Borneo, Java, Sumatra, Thailand, Indo-china and the Malay Peninsula.
Lives in swamps, large rivers and bodies of stagnant water.
Maximum Standard Length
Aquarium SizeTop ↑
72″ x 24″ x 24″ absolute bare minimum for an adult fish though the bigger the tank the better.
Provide hiding places in the form of robust large rocks and bogwood. Floating plants are preferable though these may be eaten. Powerful and efficient filtration is essential as these are exceptionally messy fish.
Temperature: 68-86°F (20-30°C)
Behaviour and CompatibilityTop ↑
Will eat smaller fish but is generally peaceful with other large fish. Some adults may become very aggressive but this is often due to being kept in an aquarium that is too small. Given plenty of room, this fish will usually coexist with tankmates such as knifefish, large catfish and loricariids.
The male develops pointed dorsal and anal fins.
Relatively easy but a truly huge tank is required to breed fully grown adults. This species is sexually mature from 6 months, so it is more realistic to use young fish for breeding purposes. Surface vegetation must be provided. The male builds a large nest out of vegetation (including grasses and roots in nature). Spawning occurs in the vicinity of the nest and the eggs are transported there by the male. The female is chased away at this point and should be removed. The eggs hatch in 24-36 hours and the fry become free swimming 3-5 days later. The male continues to guard them for 2-3 weeks in the wild, but can be removed from the aquarium once the young are free swimming. They are large enough to accept brine shrimp nauplii and powdered flake from the first day.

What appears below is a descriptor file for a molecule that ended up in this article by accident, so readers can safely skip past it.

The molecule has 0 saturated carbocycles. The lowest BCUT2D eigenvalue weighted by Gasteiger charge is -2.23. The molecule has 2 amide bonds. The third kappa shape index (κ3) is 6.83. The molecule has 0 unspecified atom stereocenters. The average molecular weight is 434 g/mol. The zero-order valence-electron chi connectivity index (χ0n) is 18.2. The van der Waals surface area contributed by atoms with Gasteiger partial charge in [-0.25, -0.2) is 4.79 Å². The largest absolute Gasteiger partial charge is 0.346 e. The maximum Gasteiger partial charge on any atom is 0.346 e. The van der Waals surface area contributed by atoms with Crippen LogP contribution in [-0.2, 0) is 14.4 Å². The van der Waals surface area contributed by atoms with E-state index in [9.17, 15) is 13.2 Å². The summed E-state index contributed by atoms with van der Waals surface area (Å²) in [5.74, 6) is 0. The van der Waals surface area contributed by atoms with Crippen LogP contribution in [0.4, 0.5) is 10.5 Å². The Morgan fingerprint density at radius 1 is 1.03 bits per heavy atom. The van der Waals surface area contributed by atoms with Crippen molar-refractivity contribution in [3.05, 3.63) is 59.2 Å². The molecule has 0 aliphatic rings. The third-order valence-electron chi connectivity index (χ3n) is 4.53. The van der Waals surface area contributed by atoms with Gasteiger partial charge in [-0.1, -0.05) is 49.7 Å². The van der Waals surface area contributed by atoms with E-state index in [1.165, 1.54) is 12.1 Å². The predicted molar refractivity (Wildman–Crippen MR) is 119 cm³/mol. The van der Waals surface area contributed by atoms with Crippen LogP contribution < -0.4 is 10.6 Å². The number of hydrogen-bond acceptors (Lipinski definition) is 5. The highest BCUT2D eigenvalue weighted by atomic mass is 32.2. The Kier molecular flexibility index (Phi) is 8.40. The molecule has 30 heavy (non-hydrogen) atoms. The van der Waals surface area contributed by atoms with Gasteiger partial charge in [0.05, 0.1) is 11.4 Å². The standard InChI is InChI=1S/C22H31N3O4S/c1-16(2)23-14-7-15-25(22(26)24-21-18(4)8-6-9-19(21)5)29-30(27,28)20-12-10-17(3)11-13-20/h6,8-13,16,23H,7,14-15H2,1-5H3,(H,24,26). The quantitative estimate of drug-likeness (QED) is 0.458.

An incredibly hardy, long-lived fish which can survive for over 20 years in captivity. These fish develop real personality and can learn to recognise their owner. They are often sold as cute juveniles in aquatic shops with no information provided as to their adult size. The young have an attractive barred patterning which fades as the fish grow, which they do very quickly. A golden variety also exists in aquaria.
O. goramy is cultured commercially for food on a large scale in several countries including Australia. It is eaten pan-fried, steamed and baked and is among the most delicious of freshwater fish! Dyed varieties of this species have recently been appearing on the market and we strongly advise you do not buy them. The processes involved in dying the fish involve injection of coloured dye under the skin and are very stressful to the fish. It is also thought they may considerably shorten the fishes’ lifespan.
There is also a recently described, slightly smaller species, Osphronemus laticlavius, which can be distinguished from O. goramy by its red finnage. This species is still relatively rare in the trade but care is identical to O. goramy.